August 2011
Volume 52, Issue 9
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Cornea  |   August 2011
Image Reconstruction of the Subbasal Nerve Plexus with In Vivo Confocal Microscopy
Author Affiliations & Notes
  • Stephan Allgeier
    From the Institute for Applied Computer Science and Automation, Karlsruhe Institute of Technology, Karlsruhe;
  • Andrey Zhivov
    Department of Ophthalmology, University of Rostock, Rostock;
  • Franz Eberle
    Institute for Applied Computer Science, Karlsruhe Institute of Technology, Karlsruhe, Germany.
  • Bernd Koehler
    Institute for Applied Computer Science, Karlsruhe Institute of Technology, Karlsruhe, Germany.
  • Susanne Maier
    From the Institute for Applied Computer Science and Automation, Karlsruhe Institute of Technology, Karlsruhe;
  • Georg Bretthauer
    From the Institute for Applied Computer Science and Automation, Karlsruhe Institute of Technology, Karlsruhe;
    Institute for Applied Computer Science, Karlsruhe Institute of Technology, Karlsruhe, Germany.
  • Rudolf F. Guthoff
    Department of Ophthalmology, University of Rostock, Rostock;
  • Oliver Stachs
    Department of Ophthalmology, University of Rostock, Rostock;
  • Corresponding author: Andrey Zhivov, Department of Ophthalmology, University of Rostock, D-18055 Rostock, Germany; andyzhyvov@yahoo.com
  • Footnotes
    2  Authors contributed equally to this work.
Investigative Ophthalmology & Visual Science August 2011, Vol.52, 5022-5028. doi:10.1167/iovs.10-6065
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      Stephan Allgeier, Andrey Zhivov, Franz Eberle, Bernd Koehler, Susanne Maier, Georg Bretthauer, Rudolf F. Guthoff, Oliver Stachs; Image Reconstruction of the Subbasal Nerve Plexus with In Vivo Confocal Microscopy. Invest. Ophthalmol. Vis. Sci. 2011;52(9):5022-5028. doi: 10.1167/iovs.10-6065.

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      © ARVO (1962-2015); The Authors (2016-present)

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Abstract

Purpose.: To overcome the anterior corneal mosaic (ACM) phenomenon in in vivo confocal laser scanning microscopy (CLSM) and to reconstruct undistorted images of the subbasal nerve plexus (SNP), facilitating morphometric analysis in the presence of ACM ridges.

Methods.: CLSM was performed in five healthy volunteers. An original image processing algorithm based on phase correlation was used to analyze and reduce motion distortions in volume scan image sequences. Three-dimensional tracing of the SNP was performed to reconstruct images containing only the SNP layer, with nerve fibers clearly visible even in ACM areas.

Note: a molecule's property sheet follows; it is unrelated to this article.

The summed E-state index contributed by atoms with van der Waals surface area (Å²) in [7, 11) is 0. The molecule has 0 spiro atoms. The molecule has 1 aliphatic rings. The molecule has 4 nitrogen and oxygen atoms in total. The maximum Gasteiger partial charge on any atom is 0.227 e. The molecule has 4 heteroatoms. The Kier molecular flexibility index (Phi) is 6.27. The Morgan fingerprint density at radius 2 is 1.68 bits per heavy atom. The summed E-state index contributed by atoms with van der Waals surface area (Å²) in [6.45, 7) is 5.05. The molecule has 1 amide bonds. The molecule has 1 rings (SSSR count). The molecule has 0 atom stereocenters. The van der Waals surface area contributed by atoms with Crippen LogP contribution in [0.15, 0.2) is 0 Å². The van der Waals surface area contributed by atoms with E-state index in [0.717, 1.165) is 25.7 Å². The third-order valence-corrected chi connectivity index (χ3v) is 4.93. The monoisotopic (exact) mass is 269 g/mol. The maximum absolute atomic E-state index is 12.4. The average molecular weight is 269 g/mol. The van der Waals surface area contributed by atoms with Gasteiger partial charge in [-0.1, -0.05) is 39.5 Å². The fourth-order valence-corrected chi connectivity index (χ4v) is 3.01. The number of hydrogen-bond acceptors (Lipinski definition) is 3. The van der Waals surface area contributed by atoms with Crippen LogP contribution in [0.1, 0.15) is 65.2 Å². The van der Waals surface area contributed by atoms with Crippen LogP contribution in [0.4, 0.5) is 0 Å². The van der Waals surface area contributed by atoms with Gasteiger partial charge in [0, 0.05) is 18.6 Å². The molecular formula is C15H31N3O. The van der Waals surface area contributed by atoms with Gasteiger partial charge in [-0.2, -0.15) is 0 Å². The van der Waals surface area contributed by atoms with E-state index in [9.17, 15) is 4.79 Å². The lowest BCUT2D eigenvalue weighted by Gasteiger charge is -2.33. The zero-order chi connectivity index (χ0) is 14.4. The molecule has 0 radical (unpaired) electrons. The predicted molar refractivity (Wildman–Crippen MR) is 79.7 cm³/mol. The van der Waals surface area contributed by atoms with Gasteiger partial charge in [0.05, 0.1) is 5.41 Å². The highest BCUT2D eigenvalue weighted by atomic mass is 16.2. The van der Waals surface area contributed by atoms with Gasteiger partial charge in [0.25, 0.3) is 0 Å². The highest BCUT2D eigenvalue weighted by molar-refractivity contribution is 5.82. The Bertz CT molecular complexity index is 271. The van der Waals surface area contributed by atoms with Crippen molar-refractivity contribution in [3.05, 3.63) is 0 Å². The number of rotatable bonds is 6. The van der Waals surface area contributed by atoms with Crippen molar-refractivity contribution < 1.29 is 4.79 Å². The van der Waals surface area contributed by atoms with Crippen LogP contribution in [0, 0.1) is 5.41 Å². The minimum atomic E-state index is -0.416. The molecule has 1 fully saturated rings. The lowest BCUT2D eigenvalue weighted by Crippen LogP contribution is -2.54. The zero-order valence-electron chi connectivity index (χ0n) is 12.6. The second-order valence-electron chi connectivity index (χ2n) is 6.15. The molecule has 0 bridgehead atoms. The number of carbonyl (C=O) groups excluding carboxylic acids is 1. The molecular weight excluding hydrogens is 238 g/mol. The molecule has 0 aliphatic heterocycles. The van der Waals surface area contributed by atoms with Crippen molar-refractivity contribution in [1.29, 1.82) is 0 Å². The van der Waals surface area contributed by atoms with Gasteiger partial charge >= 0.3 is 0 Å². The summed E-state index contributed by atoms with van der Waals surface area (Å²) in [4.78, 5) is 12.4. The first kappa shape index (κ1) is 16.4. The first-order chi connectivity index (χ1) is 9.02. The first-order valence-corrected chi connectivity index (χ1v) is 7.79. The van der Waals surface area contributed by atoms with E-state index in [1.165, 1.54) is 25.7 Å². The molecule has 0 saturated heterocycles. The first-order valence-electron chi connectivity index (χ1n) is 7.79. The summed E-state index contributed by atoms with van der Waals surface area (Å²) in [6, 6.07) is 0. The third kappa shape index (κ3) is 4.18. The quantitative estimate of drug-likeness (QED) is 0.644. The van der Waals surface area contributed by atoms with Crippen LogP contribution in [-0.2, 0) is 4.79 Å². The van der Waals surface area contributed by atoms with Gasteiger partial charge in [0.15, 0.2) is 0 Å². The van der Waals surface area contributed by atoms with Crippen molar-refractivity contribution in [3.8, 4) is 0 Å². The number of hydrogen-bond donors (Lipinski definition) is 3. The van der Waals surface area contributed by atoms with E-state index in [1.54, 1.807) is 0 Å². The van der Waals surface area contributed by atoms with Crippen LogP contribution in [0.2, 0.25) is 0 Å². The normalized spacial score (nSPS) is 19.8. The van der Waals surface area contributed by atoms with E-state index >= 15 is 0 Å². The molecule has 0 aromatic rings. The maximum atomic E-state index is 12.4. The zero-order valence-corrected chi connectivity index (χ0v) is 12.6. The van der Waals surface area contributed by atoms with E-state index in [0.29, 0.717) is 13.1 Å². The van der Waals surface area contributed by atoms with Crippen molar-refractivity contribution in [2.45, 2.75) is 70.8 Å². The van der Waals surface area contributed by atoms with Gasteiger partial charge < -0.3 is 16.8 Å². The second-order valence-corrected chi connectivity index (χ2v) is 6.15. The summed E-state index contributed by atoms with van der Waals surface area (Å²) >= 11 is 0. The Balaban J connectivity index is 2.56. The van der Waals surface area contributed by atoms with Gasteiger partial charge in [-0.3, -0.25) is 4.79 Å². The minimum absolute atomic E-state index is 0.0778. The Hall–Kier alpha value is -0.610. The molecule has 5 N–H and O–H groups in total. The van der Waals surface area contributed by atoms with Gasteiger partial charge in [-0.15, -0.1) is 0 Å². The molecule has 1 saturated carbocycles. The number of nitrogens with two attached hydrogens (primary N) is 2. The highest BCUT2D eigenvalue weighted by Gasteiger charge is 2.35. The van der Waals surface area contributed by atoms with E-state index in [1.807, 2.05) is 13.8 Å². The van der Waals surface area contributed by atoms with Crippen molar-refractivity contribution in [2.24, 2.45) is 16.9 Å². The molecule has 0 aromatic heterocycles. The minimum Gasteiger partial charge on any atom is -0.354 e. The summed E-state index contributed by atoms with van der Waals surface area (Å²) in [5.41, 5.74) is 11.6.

Results.: Real-time mapping of the SNP revealed the presence of ridges with K-structures underneath them in all cases. The occurrence of K-structures correlated directly with development of ACM observed by slit lamp and resulted in massive deformation at the level of Bowman's membrane, seriously interfering with examination of SNP structures. The average elevation of ACM ridges was 20.6 μm (range, 8.7–34.0 μm). The novel method presented permitted reconstruction of the SNP layer in regions of ACM.

Conclusions.: The described method allows the precise analysis and elimination of motion artifacts in CLSM volume scans, in conjunction with the capability to reconstruct SNP structures even in the presence of severe ACM. The robustness and automation of the described algorithms require ongoing development, but this will provide a sound basis for extended studies of corneal nerve regeneration or degeneration and for use in clinical practice.

In vivo confocal laser scanning microscopy (CLSM) allows for the analysis of tissue at a cellular level in laboratory animals 1,2 and humans 3 5 in ophthalmology. Several research groups have presented results describing the lid structures, 6 conjunctiva, 7,8 cornea, 9,10 and even the lens. 4 In particular, the subbasal nerve plexus (SNP) is a structure that has been the subject of ongoing discussion. Alterations of the SNP have been described in keratoconus, 11,12 after refractive surgery 9,13 and corneal grafting, 13 and in patients with diabetes mellitus 14,15 and Fabry disease. 16 The correlations between the density, tortuosity or number of nerve fiber branches in the SNP, and corneal sensation are clinically important. To date, there have been only limited systematic and reliable in vivo studies of these structures. A review by Patel et al. 9 analyzed the density of the SNP measured with confocal microscopy based on 13 in vivo studies: the resulting density was strongly dependent on the type of microscope and ranged from 5.8 to 8.4 mm/mm2 with tandem scanning and 0.6 to 15.2 mm/mm2 with slit scanning to 21.6 to 25.9 mm/mm2 measured with CLSM. Erie et al. 3 attributed this discrepancy to the differences in field brightness and image contrast between instruments.